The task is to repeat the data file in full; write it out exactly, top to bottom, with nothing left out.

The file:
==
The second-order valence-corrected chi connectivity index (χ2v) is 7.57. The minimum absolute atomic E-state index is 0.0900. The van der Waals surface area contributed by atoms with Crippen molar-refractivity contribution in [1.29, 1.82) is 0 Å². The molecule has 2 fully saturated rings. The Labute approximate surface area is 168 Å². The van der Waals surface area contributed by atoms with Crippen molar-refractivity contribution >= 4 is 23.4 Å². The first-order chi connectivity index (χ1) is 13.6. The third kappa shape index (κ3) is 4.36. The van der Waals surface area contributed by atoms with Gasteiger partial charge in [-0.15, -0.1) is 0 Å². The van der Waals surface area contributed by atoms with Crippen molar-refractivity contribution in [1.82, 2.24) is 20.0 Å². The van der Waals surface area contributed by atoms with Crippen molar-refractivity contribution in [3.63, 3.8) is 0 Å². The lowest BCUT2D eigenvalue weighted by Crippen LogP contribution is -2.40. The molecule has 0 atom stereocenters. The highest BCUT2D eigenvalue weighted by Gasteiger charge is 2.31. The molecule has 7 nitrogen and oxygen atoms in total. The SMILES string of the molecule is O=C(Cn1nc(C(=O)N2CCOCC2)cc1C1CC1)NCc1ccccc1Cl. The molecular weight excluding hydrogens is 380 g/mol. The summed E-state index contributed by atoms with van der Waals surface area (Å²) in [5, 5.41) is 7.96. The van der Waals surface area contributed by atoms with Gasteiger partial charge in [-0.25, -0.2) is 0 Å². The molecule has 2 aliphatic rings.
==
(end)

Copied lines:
The second-order valence-corrected chi connectivity index (χ2v) is 7.57. The minimum absolute atomic E-state index is 0.0900. The van der Waals surface area contributed by atoms with Crippen molar-refractivity contribution in [1.29, 1.82) is 0 Å². The molecule has 2 fully saturated rings. The Labute approximate surface area is 168 Å². The van der Waals surface area contributed by atoms with Crippen molar-refractivity contribution >= 4 is 23.4 Å². The first-order chi connectivity index (χ1) is 13.6. The third kappa shape index (κ3) is 4.36. The van der Waals surface area contributed by atoms with Gasteiger partial charge in [-0.15, -0.1) is 0 Å². The van der Waals surface area contributed by atoms with Crippen molar-refractivity contribution in [1.82, 2.24) is 20.0 Å². The van der Waals surface area contributed by atoms with Crippen molar-refractivity contribution in [3.63, 3.8) is 0 Å². The lowest BCUT2D eigenvalue weighted by Crippen LogP contribution is -2.40. The molecule has 0 atom stereocenters. The highest BCUT2D eigenvalue weighted by Gasteiger charge is 2.31. The molecule has 7 nitrogen and oxygen atoms in total. The SMILES string of the molecule is O=C(Cn1nc(C(=O)N2CCOCC2)cc1C1CC1)NCc1ccccc1Cl. The molecular weight excluding hydrogens is 380 g/mol. The summed E-state index contributed by atoms with van der Waals surface area (Å²) in [5, 5.41) is 7.96. The van der Waals surface area contributed by atoms with Gasteiger partial charge in [-0.25, -0.2) is 0 Å². The molecule has 2 aliphatic rings.